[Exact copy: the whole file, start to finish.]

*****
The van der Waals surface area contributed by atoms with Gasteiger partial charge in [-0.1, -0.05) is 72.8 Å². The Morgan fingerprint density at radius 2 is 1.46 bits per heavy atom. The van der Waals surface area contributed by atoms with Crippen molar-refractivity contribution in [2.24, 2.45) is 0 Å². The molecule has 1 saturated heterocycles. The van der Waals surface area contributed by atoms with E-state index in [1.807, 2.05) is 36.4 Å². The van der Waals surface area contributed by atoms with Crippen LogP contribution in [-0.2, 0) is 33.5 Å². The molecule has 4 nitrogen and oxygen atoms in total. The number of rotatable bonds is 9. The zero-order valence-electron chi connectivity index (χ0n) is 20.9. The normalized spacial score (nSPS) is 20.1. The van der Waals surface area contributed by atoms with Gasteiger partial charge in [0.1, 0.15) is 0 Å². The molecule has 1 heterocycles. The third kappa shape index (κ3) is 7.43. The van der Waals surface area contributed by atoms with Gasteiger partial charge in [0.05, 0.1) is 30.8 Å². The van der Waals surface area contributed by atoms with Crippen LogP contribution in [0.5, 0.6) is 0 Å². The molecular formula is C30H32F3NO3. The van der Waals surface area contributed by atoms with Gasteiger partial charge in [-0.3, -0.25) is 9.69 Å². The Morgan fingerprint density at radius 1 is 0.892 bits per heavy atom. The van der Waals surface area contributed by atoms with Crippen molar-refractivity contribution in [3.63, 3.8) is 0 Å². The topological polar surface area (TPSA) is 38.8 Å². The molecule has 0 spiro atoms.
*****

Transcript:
The van der Waals surface area contributed by atoms with Gasteiger partial charge in [-0.1, -0.05) is 72.8 Å². The Morgan fingerprint density at radius 2 is 1.46 bits per heavy atom. The van der Waals surface area contributed by atoms with Crippen molar-refractivity contribution in [2.24, 2.45) is 0 Å². The molecule has 1 saturated heterocycles. The van der Waals surface area contributed by atoms with E-state index in [1.807, 2.05) is 36.4 Å². The van der Waals surface area contributed by atoms with Crippen LogP contribution in [-0.2, 0) is 33.5 Å². The molecule has 4 nitrogen and oxygen atoms in total. The number of rotatable bonds is 9. The zero-order valence-electron chi connectivity index (χ0n) is 20.9. The normalized spacial score (nSPS) is 20.1. The van der Waals surface area contributed by atoms with Gasteiger partial charge in [0.1, 0.15) is 0 Å². The molecule has 1 heterocycles. The third kappa shape index (κ3) is 7.43. The van der Waals surface area contributed by atoms with Gasteiger partial charge in [0.05, 0.1) is 30.8 Å². The van der Waals surface area contributed by atoms with Crippen LogP contribution in [0.5, 0.6) is 0 Å². The molecular formula is C30H32F3NO3. The van der Waals surface area contributed by atoms with Gasteiger partial charge in [-0.3, -0.25) is 9.69 Å². The Morgan fingerprint density at radius 1 is 0.892 bits per heavy atom. The van der Waals surface area contributed by atoms with Crippen molar-refractivity contribution in [3.63, 3.8) is 0 Å². The topological polar surface area (TPSA) is 38.8 Å². The molecule has 0 spiro atoms.